Earlier this month, Councilman James Gennaro watched as Mayor Eric Adams signed his historic legislation, which will phase out the use of fuel oil grade no. 4 by 2027.
His bill, Intro 470-A, was passed last month. It will improve air quality and public health by reducing emissions of particulate matter, oxides of nitrogen, sulfur dioxide, and carbon dioxide. The city expects the legislation to help prevent premature deaths, respiratory and cardiac hospitalizations, and asthma emergency room visits.
“With this bill, the city will accelerate the phase-out and end forever the use of fuel oil no. 4, which is the most polluting oil still being burned in our city,” Gennaro said. This expedited phase-out will prevent the emission of thousands of tons of noxious air pollutants. This law will dramatically improve [air quality] in our city — especially around hundreds of New York City public schools — and increase respiratory health and save lives.”
He added that the new law fast-tracks the 2030 deadline for private and public buildings established by Local Law 38 in 2015. The Mayor noted that nearly 72% of the buildings that use fuel oil no. 4 are in communities facing environmental injustice.
“Too often, people of color in low-income communities suffer the most from pollution and climate change,” Adams said. “This bill addresses these disparities and helps improve the air quality for all New Yorkers.”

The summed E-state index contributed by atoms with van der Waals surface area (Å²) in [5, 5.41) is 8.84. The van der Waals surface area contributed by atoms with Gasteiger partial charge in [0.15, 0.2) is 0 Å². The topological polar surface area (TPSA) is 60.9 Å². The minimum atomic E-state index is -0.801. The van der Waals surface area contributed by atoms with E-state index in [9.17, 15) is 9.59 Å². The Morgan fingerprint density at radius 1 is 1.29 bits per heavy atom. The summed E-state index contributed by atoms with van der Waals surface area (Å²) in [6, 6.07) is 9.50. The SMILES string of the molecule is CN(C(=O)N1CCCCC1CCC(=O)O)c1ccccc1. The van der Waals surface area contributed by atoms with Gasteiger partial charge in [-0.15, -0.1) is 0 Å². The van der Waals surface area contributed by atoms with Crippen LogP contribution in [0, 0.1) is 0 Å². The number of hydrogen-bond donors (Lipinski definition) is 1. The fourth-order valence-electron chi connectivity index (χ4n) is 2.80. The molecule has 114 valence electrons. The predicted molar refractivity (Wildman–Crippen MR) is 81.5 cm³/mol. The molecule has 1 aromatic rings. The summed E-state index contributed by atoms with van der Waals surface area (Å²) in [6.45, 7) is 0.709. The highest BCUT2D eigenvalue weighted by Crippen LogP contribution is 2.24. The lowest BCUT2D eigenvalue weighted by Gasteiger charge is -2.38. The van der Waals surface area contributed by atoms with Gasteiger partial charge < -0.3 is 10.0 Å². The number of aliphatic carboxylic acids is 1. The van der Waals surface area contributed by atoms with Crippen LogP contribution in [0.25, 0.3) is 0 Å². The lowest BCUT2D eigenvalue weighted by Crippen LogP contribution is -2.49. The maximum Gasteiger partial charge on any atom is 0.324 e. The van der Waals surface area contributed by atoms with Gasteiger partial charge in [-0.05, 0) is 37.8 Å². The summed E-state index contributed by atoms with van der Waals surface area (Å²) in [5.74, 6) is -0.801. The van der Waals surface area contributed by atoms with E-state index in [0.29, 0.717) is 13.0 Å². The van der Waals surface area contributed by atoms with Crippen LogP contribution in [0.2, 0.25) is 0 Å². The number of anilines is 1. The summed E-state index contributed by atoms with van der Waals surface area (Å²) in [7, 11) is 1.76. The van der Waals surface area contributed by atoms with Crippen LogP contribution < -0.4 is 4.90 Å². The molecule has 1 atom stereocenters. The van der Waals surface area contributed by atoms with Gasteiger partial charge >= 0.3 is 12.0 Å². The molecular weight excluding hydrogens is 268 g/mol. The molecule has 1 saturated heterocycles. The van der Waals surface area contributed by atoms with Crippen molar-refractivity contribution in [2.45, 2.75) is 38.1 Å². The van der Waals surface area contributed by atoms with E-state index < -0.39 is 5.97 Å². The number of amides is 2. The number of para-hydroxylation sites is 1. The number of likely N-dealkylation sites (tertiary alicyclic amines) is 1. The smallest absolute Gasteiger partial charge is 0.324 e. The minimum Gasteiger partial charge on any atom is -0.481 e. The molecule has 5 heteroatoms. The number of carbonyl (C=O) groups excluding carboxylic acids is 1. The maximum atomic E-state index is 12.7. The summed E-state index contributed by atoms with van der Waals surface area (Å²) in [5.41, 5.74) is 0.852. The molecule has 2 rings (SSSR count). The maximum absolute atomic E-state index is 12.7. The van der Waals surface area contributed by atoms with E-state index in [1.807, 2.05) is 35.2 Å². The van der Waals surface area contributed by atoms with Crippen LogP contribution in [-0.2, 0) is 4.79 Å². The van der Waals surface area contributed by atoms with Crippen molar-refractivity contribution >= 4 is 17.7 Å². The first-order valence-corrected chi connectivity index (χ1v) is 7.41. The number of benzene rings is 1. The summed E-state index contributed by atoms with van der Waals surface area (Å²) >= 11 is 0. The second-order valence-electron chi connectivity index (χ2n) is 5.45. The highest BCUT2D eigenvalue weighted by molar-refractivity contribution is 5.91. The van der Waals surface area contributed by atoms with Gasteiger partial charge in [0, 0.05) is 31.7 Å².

Gennaro also revealed that the portfolio of his Committee on Environmental Protection had been expanded to include the responsibilities of the former Committee on Resiliency and Waterfronts.
The panel’s new name will be the Committee on Environmental Protection, Resiliency and Waterfronts; the consolidation of the two committees will streamline the process of developing environmental and resilience policies and preparedness in the face of potential flooding, sea-level rise, and extreme weather events.
Gennaro, a geologist and environmental scientist, will continue to lead the newly expanded committee.
“I am confident that the move to merge these two committees will benefit the Council’s ability to deal more effectively with all of New York City’s environmental resiliency and waterfront challenges, which intersect and overlap,” Gennaro said. “My expertise as an environmental scientist, combined with my decades of experience in environmental policy, will allow me to lead this newly expanded committee equipped with the knowledge and partnerships to protect the city’s coastal areas.”